Florida Supreme Court Shuts Down Recreational Marijuana


Recreational marijuana in Florida will not be on the 2022 ballot.

The state Supreme Court ruled that the ballot language was misleading, when it said it would allow “limited use” of marijuana for people 21 and older, but the court said nothing in the actual amendment language limits the use of marijuana.

A group called Sensible Florida called for marijuana to be regulated like alcohol, but the proposal needed 862,000 more voter signatures to make the ballot. Ron DeSantis recently signed a bill that limits contributions to groups sponsoring that ballot initiative.

Miami has rejected cannabis dispensaries even though Florida voters approved the creation of a medical marijuana marketplace in the state constitution. Miami has created no new laws and relied on legal opinion that the change to the Florida Constitution was moot because federal law continues to categorize marijuana as an illegal substance.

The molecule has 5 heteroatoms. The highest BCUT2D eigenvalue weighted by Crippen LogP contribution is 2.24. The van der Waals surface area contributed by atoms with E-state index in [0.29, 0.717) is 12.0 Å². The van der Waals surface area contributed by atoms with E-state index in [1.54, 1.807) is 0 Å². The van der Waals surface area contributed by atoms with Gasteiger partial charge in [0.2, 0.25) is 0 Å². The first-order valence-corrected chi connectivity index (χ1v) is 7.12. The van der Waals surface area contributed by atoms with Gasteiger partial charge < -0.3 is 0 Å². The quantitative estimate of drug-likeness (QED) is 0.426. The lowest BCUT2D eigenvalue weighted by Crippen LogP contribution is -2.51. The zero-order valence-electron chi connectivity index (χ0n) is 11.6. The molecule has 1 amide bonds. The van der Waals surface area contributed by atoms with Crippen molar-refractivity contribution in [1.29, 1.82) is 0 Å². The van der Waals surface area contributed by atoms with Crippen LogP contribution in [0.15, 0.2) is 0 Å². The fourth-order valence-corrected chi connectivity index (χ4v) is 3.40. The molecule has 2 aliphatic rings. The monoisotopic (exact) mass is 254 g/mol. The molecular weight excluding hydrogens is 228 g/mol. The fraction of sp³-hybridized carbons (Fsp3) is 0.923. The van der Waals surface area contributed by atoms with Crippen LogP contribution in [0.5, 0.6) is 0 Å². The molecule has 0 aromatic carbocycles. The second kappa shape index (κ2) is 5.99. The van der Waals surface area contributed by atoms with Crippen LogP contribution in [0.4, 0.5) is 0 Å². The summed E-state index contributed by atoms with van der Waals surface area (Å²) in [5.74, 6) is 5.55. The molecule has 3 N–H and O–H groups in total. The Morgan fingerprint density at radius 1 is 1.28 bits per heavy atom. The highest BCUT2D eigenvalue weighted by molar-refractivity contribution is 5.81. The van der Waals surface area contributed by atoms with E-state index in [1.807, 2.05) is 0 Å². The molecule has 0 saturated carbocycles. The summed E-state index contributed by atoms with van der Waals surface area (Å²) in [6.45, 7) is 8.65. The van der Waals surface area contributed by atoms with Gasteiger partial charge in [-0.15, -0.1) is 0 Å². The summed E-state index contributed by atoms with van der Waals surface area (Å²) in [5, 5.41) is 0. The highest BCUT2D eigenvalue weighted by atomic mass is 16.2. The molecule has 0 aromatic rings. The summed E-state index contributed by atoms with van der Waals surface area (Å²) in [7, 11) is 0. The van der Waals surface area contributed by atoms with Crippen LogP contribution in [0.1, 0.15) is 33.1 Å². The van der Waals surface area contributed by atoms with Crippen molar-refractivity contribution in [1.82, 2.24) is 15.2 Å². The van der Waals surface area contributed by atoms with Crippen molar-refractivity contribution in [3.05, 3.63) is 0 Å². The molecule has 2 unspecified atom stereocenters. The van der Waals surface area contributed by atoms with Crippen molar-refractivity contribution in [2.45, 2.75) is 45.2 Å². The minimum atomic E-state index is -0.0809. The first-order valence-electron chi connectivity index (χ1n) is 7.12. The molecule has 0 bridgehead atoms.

Miami Beach, Coral Gables and other local governments approved zoning regulations, but the city has denied company's a certificate of use. Miami's zoning board recently sided with the company in an appeal, leading city administrators to challenge the board's decision before the Miami City Commission.

"We will address it in court," City Attorney Victoria Méndez said.

Commissioner Alex Díaz de la Portilla asked: "Have any of the 31 states that have passed either recreational or medicinal marijuana done the same thing? I'm not sure if they have, but I cannot give you advice to open or allow marijuana dispensaries until we have a little more clarification," Méndez responded.

Some Miami-Dade cities, including Miami Beach, have faced lawsuits over their rules regulating dispensaries, but the industry has largely stayed away from the city of Miami.

Photos by Getty Images


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